Last week, the San Mateo County Department of Public Works completed the first phase of a speed reduction plan on Pescadero Creek Road.
The plan targets the portion of Pescadero Creek Road between the fire station and North Street and aims to slow motorists as they enter town from the east and the west. In addition to the replacement and relocation of existing speed limit signs, the plan adds several new “35 mph” signs and thermoplastic legends — essentially the white markings you see on pavement — to the portion of road.
“We’re going to install these speed limit signs and the numeric pavement markings and evaluate its effectiveness,” said Director of Public Works Jim Porter. “And based upon that, if it slows cars down, then that’ll be the solution.”
According to Khoa Vo, the deputy director of road services at Public Works, the department first heard about speeding concerns on Pescadero Creek Road in February, when it received a letter from the Pescadero Municipal Advisory Council. But for many locals, speeding on Pescadero Creek Road has been an issue for far longer. Edward Sawyer, who moved to Pescadero in 1992, recalls feeling unsafe riding his bike on Pescadero Creek Road even back then.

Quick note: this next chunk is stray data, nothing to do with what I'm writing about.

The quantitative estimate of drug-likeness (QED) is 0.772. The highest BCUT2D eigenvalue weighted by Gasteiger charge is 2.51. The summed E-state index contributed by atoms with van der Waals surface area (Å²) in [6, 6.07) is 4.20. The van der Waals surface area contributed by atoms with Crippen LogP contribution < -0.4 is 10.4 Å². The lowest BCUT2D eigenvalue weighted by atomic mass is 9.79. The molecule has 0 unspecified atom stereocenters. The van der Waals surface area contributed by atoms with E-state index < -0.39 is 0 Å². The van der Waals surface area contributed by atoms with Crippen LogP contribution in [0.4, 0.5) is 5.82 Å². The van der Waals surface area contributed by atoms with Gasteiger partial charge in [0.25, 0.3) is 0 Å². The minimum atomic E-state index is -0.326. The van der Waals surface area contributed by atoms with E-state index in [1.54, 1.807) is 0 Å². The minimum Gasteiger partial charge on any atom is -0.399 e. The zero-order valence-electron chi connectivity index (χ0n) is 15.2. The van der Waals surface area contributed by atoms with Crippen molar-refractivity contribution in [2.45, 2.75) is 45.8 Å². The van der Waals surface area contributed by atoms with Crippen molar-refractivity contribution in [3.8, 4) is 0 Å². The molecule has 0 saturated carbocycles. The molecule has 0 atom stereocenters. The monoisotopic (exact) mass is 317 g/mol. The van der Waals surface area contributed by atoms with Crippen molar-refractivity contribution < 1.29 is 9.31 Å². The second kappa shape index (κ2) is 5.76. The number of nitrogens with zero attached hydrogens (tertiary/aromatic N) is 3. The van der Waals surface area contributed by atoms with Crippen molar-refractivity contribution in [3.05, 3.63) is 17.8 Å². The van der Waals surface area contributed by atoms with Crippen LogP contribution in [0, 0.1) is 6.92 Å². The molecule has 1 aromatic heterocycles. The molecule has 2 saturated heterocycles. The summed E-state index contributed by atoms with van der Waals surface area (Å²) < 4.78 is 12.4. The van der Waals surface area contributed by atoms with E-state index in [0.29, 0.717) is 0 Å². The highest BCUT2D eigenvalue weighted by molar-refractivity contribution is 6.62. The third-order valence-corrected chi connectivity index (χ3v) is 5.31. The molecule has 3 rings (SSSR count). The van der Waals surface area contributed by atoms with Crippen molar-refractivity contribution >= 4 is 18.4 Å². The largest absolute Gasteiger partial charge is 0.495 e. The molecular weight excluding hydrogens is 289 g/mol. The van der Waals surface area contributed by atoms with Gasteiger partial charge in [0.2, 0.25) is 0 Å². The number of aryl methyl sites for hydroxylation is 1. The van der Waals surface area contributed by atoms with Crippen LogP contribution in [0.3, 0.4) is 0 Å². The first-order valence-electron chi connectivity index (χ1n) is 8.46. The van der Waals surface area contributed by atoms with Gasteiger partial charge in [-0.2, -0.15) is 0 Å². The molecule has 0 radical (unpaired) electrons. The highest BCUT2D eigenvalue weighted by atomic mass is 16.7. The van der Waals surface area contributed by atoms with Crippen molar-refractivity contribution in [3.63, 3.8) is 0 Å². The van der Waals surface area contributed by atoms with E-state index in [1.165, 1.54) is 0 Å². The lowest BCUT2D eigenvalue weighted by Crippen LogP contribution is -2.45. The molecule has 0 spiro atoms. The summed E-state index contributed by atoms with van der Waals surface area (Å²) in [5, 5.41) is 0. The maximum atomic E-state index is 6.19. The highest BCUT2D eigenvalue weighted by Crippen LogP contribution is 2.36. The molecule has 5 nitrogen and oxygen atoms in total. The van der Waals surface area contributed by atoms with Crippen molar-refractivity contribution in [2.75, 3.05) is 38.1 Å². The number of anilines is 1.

“It’s always been fast,” Sawyer said. “And it’s gotten worse because this area has become more popular.”
Sawyer pinpoints the 2008 financial crisis as the true turning point for Pescadero tourism. Suddenly, people stopped taking regular vacations and took mini “staycations” instead, he said, discovering the beauty located just 30 minutes over the hill from their homes. And now, with the coronavirus pandemic, Sawyer is seeing a similar influx in tourism, and with it, speeding.
“People are just so sick of being inside,” Sawyer said. “But I’m all for getting them to slow down.”
Some residents say the new signage is unlikely to work. Dina Gold, who moved onto Pescadero Creek Road in 2016, would like to see the county take a stronger stance on speeding. This includes lowering the speed limit on Pescadero Creek Road and considering the use of speed humps and roundabouts.
“There has been no change on this road in decades, and yet so much change has happened in this community,” Gold said.
Jeff Grech, who has worked for the Department of Public works for 25 years, is no stranger to speeding on Pescadero Creek Road. While working with his crew near Cloverdale Road this past Thursday, a car drove right through their work zone at 90 mph, he said. And on Dec. 5, 2020, a relative was driving on Pescadero Creek Road near Dearborn Park when he got into a head-on collision.
“I hope it helps, I really do,” said Grech. “But I don’t know if it will work. It needs to be enforced.”